Just as the unpretentious tea garden, with its radically revised layout and new compositional components, was to exert a profound influence on subsequent garden design, so the modest tea house was to inspire an equally radical architectural development, the emergence of the Sukiya style.
Sukiya might best be translated as "a building of refined taste" The term first appears in a document of 1532; in the late sixteenth century it was used to describe a free-standing tea house. Only later did it come to denote a building, or group of buildings, incorporating elements of tea-house architecture. According to Teiji Itoh, it was Sen no Rikyu "who fathered the Sukiya style" with his design for the "coloured shorn" in Hideyoshi's Juraku-dai Palace in Kyoto." ZangetSu-tei Pavilion in the Omote Senke School is a smaller, modified version of this structure, and was designed by Rikyu's adopted son. Sen no Shoan.
The shinden-zukuri and shoin-zukuri styles characterizing the architectural settings of previous gardens were required to fulfil two specific functions: at a symbolic level they were to express social and religious sta tus. while at a structural level there were forcibly to combine a variety of different rooms beneath a single, predetermined roof shape Remarkably, it was the humble tea house which was to release Japanese architecture from both of ihese constraints and give birth to a freer ground plan and more functional design unparalleled until modern times.
Although the Sukiya style arose initially from the Shoin-style residences of samurai warriors and Buddhist priests, it found new inspiration by returning to its architectural roots, the striple farmhouse It slowly transcended both social and religious symbolism and class barriers, and came to be applied equally to ordinary homes and luxurious leisure palaces.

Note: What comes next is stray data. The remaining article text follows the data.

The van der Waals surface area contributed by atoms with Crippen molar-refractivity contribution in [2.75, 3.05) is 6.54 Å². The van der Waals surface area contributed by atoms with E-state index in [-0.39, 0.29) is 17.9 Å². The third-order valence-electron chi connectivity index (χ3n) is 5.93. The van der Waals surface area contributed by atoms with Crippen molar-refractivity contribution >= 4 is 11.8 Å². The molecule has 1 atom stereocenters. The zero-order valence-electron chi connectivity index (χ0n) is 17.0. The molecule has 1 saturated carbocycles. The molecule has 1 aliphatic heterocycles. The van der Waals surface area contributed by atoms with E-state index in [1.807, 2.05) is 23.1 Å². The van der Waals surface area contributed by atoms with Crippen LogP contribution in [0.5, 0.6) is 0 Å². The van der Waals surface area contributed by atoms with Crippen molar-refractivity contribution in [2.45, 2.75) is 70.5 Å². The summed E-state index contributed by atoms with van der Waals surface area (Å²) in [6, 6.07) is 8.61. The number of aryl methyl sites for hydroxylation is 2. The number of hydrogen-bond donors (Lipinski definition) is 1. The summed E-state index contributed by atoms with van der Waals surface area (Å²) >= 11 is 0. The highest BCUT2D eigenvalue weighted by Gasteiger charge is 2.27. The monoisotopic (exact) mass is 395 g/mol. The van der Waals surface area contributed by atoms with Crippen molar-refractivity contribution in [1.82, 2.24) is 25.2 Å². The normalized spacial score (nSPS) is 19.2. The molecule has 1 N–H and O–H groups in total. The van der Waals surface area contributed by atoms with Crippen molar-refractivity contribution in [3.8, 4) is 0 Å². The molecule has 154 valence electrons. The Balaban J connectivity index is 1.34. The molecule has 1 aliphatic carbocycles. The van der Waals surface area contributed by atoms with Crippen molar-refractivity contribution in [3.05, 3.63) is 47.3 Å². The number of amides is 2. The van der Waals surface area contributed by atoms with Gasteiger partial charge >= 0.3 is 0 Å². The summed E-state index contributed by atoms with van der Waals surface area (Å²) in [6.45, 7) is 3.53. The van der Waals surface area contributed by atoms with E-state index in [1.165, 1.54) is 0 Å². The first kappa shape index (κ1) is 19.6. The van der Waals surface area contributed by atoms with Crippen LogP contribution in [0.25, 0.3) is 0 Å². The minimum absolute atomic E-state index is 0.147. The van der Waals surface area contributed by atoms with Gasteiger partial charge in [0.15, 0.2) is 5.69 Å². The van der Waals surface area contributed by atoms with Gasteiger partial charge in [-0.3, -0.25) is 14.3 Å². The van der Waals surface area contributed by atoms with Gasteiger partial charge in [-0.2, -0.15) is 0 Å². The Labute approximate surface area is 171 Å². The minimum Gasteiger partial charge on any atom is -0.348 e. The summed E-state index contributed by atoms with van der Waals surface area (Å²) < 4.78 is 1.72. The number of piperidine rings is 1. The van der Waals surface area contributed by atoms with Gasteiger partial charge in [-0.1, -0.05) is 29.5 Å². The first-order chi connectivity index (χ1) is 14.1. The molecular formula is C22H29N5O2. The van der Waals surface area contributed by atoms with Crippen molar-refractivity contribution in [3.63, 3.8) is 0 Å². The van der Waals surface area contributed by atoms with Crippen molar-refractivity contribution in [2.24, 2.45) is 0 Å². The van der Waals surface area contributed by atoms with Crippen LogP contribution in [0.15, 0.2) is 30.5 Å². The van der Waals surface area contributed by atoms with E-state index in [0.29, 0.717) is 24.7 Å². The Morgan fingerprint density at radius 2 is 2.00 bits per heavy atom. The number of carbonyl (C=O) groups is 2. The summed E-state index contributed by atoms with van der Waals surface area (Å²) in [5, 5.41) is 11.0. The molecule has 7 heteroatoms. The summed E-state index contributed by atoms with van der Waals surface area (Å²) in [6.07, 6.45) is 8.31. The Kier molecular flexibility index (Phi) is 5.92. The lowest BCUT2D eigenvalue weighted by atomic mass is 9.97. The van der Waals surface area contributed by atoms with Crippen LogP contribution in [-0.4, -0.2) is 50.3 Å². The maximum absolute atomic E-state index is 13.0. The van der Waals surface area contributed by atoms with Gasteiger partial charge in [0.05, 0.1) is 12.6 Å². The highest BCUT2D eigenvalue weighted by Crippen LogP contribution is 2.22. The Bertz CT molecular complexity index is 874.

The special features of Sukiya architecture are perhaps best illustrated in Katsura Imperial Villa, built in stages between 1616 ard 1660 by Prince Hachijo no Miya Toshihito and his son Noritada. The villa complex lies on the western banks of the Katsura river and was originally reached by boat. It consists of three shoin in staggered succession and four tea arbours of unsurpassed beauty, integrated within a pond-and-island garden. The garden has the generous proportions of the south gardens of the Heian era, in the suplnstica-tion and taste with which even the tiniest details are blended into the overall whole, however, it is infused with the spirit of the tea garden. It is not surprising, then, to find early records referring to the imperial residence as simply the "tea house on the Katsura river" The modest roji, tie "dewy path", became the determining feature of the garden It is a path of
The elegant hnes of the o<d. white sfxxn of Katsura wHa, seen from the far shores of the central pood
architecture of the small tea house in their complete openness to the garden. Whereas the garden was deliberately excluded from :he small tea arbour, it now seems to permeate the entire building complex. The enclosed, introspective space of the tea house, dimly lit and darkly mysterious, here gives way to spaciousness and daylight.
At the same time, however, Sukiya architecture has much in common with the tea-house style. Both share a preference for diagonals: objects intended for particular attention are almost always approached from an oblique angle, as are gates, doors and buildings. Entire complexes are composed along diagonal or zigzag lines, and Katsura Villa represents one of most elegant examples of such a diagonally-staggered arrangement of buildings. The result is obvious: whether indoors or outdoors, the visitor is totally enveloped within a man-made environment in which the right angle is played against natural form. This diagonal alignment, allowing maximum interpénétration of buildings and garden, has the evocative Japanese name of ganko, "the pattern that wild geese f y".
exquisite stepping-stones which leads the visitor past a sequence of tea arbours and specially-designed views, providing a model for the large gardens for strolling of the later Edo era.
Katsura Impenal villa, and indeed the emerging Sukiya style as a whole, differ fundamentally from the
Viw from Shokm-tei. the Pine Lute pavilion. Swards a garden scene representing Amanohashidate. the 'Bridge of Hmvw* Ths tog. pme<overed sand bar is one of the three tjmous natural sights m Japan's Tango provwxe The garden here seems to extend right into the tea room it set/
Path Of natural stones leadng to the outer waiting booth of Shokin-tei tea amour which lies out of sight further do**) tne path
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